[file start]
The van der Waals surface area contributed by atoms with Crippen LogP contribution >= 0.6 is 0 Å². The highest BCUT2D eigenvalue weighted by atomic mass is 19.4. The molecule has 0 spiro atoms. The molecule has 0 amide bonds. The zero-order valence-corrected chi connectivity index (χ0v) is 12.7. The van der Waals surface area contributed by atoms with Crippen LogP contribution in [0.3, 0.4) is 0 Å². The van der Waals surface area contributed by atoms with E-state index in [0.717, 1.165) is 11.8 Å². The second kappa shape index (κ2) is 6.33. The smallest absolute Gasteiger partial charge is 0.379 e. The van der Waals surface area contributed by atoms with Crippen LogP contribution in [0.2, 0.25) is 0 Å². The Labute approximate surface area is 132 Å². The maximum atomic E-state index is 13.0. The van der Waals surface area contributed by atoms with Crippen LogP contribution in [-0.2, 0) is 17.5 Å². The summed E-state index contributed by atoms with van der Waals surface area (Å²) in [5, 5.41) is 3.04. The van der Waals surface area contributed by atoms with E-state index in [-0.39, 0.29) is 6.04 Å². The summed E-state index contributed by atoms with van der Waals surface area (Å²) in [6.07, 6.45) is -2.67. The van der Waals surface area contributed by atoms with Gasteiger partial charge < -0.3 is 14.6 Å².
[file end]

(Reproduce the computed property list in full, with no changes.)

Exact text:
The van der Waals surface area contributed by atoms with Crippen LogP contribution >= 0.6 is 0 Å². The highest BCUT2D eigenvalue weighted by atomic mass is 19.4. The molecule has 0 spiro atoms. The molecule has 0 amide bonds. The zero-order valence-corrected chi connectivity index (χ0v) is 12.7. The van der Waals surface area contributed by atoms with Crippen LogP contribution in [0.3, 0.4) is 0 Å². The van der Waals surface area contributed by atoms with E-state index in [0.717, 1.165) is 11.8 Å². The second kappa shape index (κ2) is 6.33. The smallest absolute Gasteiger partial charge is 0.379 e. The van der Waals surface area contributed by atoms with Crippen LogP contribution in [0.2, 0.25) is 0 Å². The Labute approximate surface area is 132 Å². The maximum atomic E-state index is 13.0. The van der Waals surface area contributed by atoms with Crippen LogP contribution in [-0.2, 0) is 17.5 Å². The summed E-state index contributed by atoms with van der Waals surface area (Å²) in [5, 5.41) is 3.04. The van der Waals surface area contributed by atoms with E-state index in [-0.39, 0.29) is 6.04 Å². The summed E-state index contributed by atoms with van der Waals surface area (Å²) in [6.07, 6.45) is -2.67. The van der Waals surface area contributed by atoms with Gasteiger partial charge < -0.3 is 14.6 Å².